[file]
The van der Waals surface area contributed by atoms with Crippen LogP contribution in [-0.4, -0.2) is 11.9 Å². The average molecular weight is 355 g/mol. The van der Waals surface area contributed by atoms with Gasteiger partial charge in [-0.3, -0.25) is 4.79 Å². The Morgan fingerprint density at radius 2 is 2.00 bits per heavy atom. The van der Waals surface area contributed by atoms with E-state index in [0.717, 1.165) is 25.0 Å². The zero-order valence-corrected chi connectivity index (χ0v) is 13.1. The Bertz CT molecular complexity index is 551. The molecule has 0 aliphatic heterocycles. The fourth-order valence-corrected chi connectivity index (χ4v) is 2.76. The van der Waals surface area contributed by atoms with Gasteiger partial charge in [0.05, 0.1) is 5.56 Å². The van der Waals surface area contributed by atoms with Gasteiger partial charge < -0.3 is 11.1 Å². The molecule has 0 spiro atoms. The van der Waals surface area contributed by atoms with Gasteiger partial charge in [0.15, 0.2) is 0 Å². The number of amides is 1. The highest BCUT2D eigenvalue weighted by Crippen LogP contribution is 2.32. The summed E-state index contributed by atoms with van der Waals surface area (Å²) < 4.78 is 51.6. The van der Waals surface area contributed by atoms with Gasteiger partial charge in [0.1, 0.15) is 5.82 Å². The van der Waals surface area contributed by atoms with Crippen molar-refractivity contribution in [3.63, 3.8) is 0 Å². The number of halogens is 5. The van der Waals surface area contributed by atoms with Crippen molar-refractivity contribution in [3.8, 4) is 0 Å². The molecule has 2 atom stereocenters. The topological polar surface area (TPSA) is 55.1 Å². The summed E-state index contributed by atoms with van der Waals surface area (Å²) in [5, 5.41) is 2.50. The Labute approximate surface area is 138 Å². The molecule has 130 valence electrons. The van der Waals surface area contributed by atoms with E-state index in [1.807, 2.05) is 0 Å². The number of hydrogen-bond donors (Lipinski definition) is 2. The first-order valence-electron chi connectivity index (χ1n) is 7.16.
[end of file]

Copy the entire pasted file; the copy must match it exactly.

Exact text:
The van der Waals surface area contributed by atoms with Crippen LogP contribution in [-0.4, -0.2) is 11.9 Å². The average molecular weight is 355 g/mol. The van der Waals surface area contributed by atoms with Gasteiger partial charge in [-0.3, -0.25) is 4.79 Å². The Morgan fingerprint density at radius 2 is 2.00 bits per heavy atom. The van der Waals surface area contributed by atoms with E-state index in [0.717, 1.165) is 25.0 Å². The zero-order valence-corrected chi connectivity index (χ0v) is 13.1. The Bertz CT molecular complexity index is 551. The molecule has 0 aliphatic heterocycles. The fourth-order valence-corrected chi connectivity index (χ4v) is 2.76. The van der Waals surface area contributed by atoms with Gasteiger partial charge in [0.05, 0.1) is 5.56 Å². The van der Waals surface area contributed by atoms with Gasteiger partial charge < -0.3 is 11.1 Å². The molecule has 0 spiro atoms. The van der Waals surface area contributed by atoms with Gasteiger partial charge in [0.15, 0.2) is 0 Å². The number of amides is 1. The highest BCUT2D eigenvalue weighted by Crippen LogP contribution is 2.32. The summed E-state index contributed by atoms with van der Waals surface area (Å²) < 4.78 is 51.6. The van der Waals surface area contributed by atoms with Gasteiger partial charge in [0.1, 0.15) is 5.82 Å². The van der Waals surface area contributed by atoms with Crippen molar-refractivity contribution in [3.63, 3.8) is 0 Å². The number of halogens is 5. The van der Waals surface area contributed by atoms with Crippen molar-refractivity contribution in [3.8, 4) is 0 Å². The molecule has 2 atom stereocenters. The topological polar surface area (TPSA) is 55.1 Å². The summed E-state index contributed by atoms with van der Waals surface area (Å²) in [5, 5.41) is 2.50. The Labute approximate surface area is 138 Å². The molecule has 130 valence electrons. The van der Waals surface area contributed by atoms with E-state index in [1.807, 2.05) is 0 Å². The number of hydrogen-bond donors (Lipinski definition) is 2. The first-order valence-electron chi connectivity index (χ1n) is 7.16.